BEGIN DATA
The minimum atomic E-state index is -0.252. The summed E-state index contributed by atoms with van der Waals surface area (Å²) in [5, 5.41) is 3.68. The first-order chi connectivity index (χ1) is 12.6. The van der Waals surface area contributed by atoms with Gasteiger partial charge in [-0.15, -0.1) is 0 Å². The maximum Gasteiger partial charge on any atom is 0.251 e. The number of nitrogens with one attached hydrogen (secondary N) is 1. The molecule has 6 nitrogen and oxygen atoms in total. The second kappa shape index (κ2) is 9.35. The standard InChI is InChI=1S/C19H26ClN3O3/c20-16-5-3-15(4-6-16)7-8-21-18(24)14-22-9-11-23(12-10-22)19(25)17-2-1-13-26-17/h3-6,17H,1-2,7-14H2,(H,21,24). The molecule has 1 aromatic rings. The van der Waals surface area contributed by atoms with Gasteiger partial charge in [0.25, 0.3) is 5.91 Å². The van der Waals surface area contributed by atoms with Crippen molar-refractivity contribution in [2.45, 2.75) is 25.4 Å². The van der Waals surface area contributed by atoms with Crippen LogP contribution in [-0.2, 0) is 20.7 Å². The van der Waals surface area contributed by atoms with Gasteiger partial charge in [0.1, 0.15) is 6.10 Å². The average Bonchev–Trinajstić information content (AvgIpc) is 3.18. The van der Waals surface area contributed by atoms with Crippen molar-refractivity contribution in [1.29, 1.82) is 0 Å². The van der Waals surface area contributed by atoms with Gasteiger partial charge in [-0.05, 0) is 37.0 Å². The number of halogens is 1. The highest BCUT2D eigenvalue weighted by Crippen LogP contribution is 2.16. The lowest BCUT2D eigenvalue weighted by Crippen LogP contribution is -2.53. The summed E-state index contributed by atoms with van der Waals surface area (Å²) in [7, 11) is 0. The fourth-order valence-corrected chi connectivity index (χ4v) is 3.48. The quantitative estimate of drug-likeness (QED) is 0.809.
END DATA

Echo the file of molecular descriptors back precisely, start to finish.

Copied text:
The minimum atomic E-state index is -0.252. The summed E-state index contributed by atoms with van der Waals surface area (Å²) in [5, 5.41) is 3.68. The first-order chi connectivity index (χ1) is 12.6. The van der Waals surface area contributed by atoms with Gasteiger partial charge in [-0.15, -0.1) is 0 Å². The maximum Gasteiger partial charge on any atom is 0.251 e. The number of nitrogens with one attached hydrogen (secondary N) is 1. The molecule has 6 nitrogen and oxygen atoms in total. The second kappa shape index (κ2) is 9.35. The standard InChI is InChI=1S/C19H26ClN3O3/c20-16-5-3-15(4-6-16)7-8-21-18(24)14-22-9-11-23(12-10-22)19(25)17-2-1-13-26-17/h3-6,17H,1-2,7-14H2,(H,21,24). The molecule has 1 aromatic rings. The van der Waals surface area contributed by atoms with Gasteiger partial charge in [0.25, 0.3) is 5.91 Å². The van der Waals surface area contributed by atoms with Crippen molar-refractivity contribution in [2.45, 2.75) is 25.4 Å². The van der Waals surface area contributed by atoms with Crippen LogP contribution in [-0.2, 0) is 20.7 Å². The van der Waals surface area contributed by atoms with Gasteiger partial charge in [0.1, 0.15) is 6.10 Å². The average Bonchev–Trinajstić information content (AvgIpc) is 3.18. The van der Waals surface area contributed by atoms with Crippen molar-refractivity contribution in [1.29, 1.82) is 0 Å². The van der Waals surface area contributed by atoms with Gasteiger partial charge in [-0.05, 0) is 37.0 Å². The number of halogens is 1. The highest BCUT2D eigenvalue weighted by Crippen LogP contribution is 2.16. The lowest BCUT2D eigenvalue weighted by Crippen LogP contribution is -2.53. The summed E-state index contributed by atoms with van der Waals surface area (Å²) in [7, 11) is 0. The fourth-order valence-corrected chi connectivity index (χ4v) is 3.48. The quantitative estimate of drug-likeness (QED) is 0.809.